Step 20: Button Listeners

In this function we add the mouse listeners to the buttons in the title view. These will take us to the game screen or the credits screen.

Step 21: Show Credits

The credits screen is shown when the user clicks the credits button, a mouse listener is added to the full MC to remove it.

Step 22: Hide Credits

When the credits screen is clicked, it'll be tweened out of the stage and removed.

Step 23: Game View

When the Start button is pressed, the title view is tweened and removed revealing the game view.

Let's stop here to make a quick test and make sure that our screen switcher code is working (test Credits first so you can go back). Set the document class of your FLA to Main.

Remember that the Milestones are included in the source files, so if for some reason your file doesn't mimic this one take a look at the source to see what can be causing that.

Step 24: Game Listeners

Get back to the code and add the following function. It will add a Mouse Listener to the squares so you can click them to place the current block.

Step 25: Container Arrays

These arrays are created inside the square MovieClips, they are used to register the blocks, colors, and positions inside every square.

The letters represent the following positions:

  • a: top-left
  • b: top-right
  • c: bottom-left
  • d: bottom-right

Continue the addListeners() function:

Step 26: Generate Random Block Color

This code picks a random block color from the Vector, this will be used to instantiate the actual block. A parameter is used to determine whether the Timer to start counting will be activated.

Step 27: Add New Block

After selecting the block color, the position where it will be placed is calculated using the positions Vector and then added to the blocks vector and the stage. Continue the newBlock() function:

Step 28: Check For an Available Space

Before continuing with the game, we must check that the newly created block can actually be placed in a square container. The following code checks every container array to make sure that there is an empty position available in one of the boxes where the block can be placed; if there isn't, the block is destroyed and the function is called again to generate another one.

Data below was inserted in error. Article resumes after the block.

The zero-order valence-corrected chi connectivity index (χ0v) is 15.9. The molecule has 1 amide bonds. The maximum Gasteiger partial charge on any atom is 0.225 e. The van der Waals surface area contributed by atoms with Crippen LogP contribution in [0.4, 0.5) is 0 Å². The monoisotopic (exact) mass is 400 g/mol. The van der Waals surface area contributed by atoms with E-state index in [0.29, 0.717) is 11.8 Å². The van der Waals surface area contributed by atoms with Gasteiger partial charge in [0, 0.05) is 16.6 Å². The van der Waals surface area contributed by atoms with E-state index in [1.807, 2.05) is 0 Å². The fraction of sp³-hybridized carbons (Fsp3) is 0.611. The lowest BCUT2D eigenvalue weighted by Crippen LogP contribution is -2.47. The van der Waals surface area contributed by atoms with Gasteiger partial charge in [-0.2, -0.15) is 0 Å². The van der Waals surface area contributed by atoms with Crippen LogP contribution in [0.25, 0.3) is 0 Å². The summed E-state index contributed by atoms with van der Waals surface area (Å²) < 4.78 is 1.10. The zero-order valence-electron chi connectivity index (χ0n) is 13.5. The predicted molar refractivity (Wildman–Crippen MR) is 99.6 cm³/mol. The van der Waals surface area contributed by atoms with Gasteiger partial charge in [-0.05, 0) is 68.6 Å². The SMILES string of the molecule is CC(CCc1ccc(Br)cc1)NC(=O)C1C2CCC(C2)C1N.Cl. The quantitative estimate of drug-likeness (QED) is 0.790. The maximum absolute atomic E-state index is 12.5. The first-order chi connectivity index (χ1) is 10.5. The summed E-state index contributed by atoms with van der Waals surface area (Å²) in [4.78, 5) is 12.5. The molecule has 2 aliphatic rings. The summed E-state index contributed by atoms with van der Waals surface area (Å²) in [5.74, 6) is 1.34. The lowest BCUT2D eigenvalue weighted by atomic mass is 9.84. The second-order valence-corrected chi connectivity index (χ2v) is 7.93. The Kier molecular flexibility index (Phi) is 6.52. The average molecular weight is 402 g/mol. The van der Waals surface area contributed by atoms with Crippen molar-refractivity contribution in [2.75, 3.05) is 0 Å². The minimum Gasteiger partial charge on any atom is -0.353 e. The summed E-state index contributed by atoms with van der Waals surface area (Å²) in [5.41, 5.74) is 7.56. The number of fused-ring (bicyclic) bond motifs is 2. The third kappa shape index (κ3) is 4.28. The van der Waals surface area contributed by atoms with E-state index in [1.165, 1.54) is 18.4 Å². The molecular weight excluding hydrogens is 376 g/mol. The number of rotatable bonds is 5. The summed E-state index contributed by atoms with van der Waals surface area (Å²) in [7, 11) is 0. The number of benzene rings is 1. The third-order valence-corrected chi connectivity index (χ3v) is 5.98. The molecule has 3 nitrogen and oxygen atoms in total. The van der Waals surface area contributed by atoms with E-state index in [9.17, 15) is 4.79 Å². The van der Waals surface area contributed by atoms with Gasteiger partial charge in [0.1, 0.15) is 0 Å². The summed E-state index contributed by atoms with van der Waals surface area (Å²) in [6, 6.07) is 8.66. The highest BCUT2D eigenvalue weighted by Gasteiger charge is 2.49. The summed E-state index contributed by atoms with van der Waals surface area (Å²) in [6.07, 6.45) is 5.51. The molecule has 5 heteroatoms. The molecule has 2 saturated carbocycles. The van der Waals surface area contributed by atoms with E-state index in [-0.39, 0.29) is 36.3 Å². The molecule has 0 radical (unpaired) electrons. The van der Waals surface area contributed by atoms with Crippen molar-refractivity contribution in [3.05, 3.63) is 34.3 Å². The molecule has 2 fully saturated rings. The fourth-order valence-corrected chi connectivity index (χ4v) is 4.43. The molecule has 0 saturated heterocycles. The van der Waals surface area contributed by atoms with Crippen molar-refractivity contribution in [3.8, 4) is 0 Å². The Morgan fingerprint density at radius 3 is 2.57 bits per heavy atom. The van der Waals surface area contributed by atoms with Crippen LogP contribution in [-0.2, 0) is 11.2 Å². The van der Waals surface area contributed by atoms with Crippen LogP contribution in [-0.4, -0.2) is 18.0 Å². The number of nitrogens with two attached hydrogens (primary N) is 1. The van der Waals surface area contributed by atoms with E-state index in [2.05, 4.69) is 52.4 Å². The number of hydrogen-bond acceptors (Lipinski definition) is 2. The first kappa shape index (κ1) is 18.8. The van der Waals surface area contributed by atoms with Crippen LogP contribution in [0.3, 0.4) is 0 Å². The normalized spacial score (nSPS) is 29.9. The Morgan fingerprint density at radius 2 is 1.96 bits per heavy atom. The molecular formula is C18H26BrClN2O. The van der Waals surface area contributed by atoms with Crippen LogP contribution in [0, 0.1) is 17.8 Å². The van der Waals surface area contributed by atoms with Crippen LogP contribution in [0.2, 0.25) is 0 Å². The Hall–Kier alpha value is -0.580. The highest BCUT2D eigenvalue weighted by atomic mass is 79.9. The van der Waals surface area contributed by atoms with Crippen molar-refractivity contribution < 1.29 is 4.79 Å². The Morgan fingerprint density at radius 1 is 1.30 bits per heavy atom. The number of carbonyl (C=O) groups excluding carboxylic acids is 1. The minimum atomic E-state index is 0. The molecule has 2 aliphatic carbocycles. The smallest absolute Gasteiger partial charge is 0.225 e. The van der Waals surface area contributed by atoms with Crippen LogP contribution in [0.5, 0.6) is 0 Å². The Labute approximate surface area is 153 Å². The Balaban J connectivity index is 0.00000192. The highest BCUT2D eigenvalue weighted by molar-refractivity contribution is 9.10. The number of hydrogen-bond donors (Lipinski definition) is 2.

If you used a different layout for your game, make sure you change the value that you're checking (i.e. not '35,35', as your game's blocks won't necessarily appear at that point).

Step 29: Start Timer

The timer starts counting when the function is called for the first time.

Step 30: Lives

Three seconds are given to place a block in a square container, if that time passes and the block is still in the center square, a life will be removed.

Step 31: Unused Blocks

After removing the life, the block in the center square will be destroyed and a new block will be generated. This code also checks if the player is out of lives and calls a function that we'll write later.

Let's take another pause to see how our code works at this point:

Step 32: Place Blocks

This function runs when the player clicks any of the container squares. It basically checks whether the correct position is available to place the square and places it if true. The function in the next step is called when the block is placed.

Again, you might need to change the values that are checked here, to match the position of your blocks.

Step 33: Add Block to Array

When the block is placed in the container, we add the block to the array that keeps record of the stored blocks in that container. This will help us determine when the container is full.

Step 34: Score

Every block placed increments the score by one. When the box is full the score will increase by 50 and if the box is completely filled by a single color the total score will increase by 200.

Step 35: Sound

A short sound will indicate that the block was placed.

Step 36: Complete Single Color Container

The next code checks whether the container was filled by a single color block using the container array. It increments the score by 200, plays the corresponding sound and bounces the container as a visual sign. It also clears the variables in the container.

Step 37: Complete Container

This code runs when the container is full but the blocks inside aren't the same color.

Step 38: Restart Timer

After clearing the full containers the score is set to the Text Field on the stage, the timer is reset, and another block is called.

Step 39: Alert

The alert function runs when the player is out of lives; it displays the final score reached and adds a listener to go back to the title screen.

Step 40: Restart

The next function will reload the swf, restarting any variable, method and returning to the Title Screen.


You've crated a very entertaining game, try to add your own features and graphics.

I hope you liked this tutorial, thank you for reading!